‘VOLT: Robot Battle Arena’ game review
By Ed Appleby, Illustrator
Although the robot-fighting game genre has been around since the heyday of Robot Wars in the early 2000s, now you can savour the destruction of all your engineering and programming work in the comfort of your own home.
VOLT: Robot Battle Arena is an arena fighting game for two to four players designed by Emerson Matsuuchi and published by Nazca Games in 2014. In the game, you control a fighting robot. In each round, all of the players program their robots’ actions, and then the sequence is run with robots colliding with and shooting each other. Players score points by ending the round on a control node or destroying other robots. The first player to reach five points wins.
VOLT is fast. The programming mechanics are very easy to pick up and the actions resolve very quickly. Turn sequence plays a large role in the strategy of the game, with shorter moves and weaker attacks resolving first. Most of the gameplay mechanics are in the turn resolution sequence, so it’s obvious who moves first.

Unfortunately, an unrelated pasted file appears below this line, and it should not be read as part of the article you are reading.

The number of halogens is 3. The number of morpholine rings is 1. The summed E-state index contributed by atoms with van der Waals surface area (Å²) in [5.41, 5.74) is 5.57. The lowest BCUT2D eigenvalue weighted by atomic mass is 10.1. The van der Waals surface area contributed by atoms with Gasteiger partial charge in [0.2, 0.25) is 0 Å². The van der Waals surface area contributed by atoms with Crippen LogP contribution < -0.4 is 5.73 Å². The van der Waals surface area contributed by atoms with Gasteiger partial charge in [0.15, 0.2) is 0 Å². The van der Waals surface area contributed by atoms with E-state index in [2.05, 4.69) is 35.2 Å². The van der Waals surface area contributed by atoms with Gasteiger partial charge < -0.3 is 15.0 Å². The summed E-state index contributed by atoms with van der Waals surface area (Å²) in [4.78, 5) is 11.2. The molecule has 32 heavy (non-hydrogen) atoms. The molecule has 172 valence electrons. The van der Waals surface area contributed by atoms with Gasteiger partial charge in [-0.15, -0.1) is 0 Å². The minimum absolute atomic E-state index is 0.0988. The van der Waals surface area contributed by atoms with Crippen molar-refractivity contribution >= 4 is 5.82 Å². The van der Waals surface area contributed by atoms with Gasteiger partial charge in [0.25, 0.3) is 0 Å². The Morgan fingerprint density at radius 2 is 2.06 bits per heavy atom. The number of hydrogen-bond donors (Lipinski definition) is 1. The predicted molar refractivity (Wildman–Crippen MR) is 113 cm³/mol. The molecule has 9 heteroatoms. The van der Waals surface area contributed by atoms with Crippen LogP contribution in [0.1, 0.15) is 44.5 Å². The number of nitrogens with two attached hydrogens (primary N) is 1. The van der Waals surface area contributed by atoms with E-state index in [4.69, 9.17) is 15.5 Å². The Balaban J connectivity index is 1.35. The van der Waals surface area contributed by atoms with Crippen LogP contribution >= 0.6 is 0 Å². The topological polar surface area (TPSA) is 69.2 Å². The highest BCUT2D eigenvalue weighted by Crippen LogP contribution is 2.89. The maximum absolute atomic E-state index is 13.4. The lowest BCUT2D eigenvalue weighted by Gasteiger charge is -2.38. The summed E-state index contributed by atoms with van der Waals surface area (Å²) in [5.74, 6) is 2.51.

The board layout is very simple, composed of a nine-by-nine grid with control nodes, pits, and repair centres.
The game plays well with two players, but is designed for three to four players. There are some weaponry advancements and game mechanics that can be added to flavour the game for more advanced players.
I find the simplicity of VOLT refreshing. Its short game length lends itself to tournament or round-robin play, unlike other action programming games that can run over two hours due to more complex boards, hazards, and longer programming sequences.
I would recommend VOLT to any playing group, especially those with a few engineers or other tech savvy people. Some people aren’t comfortable with the blind programming mechanics, but may still find joy in the game’s well-choreographed chaos.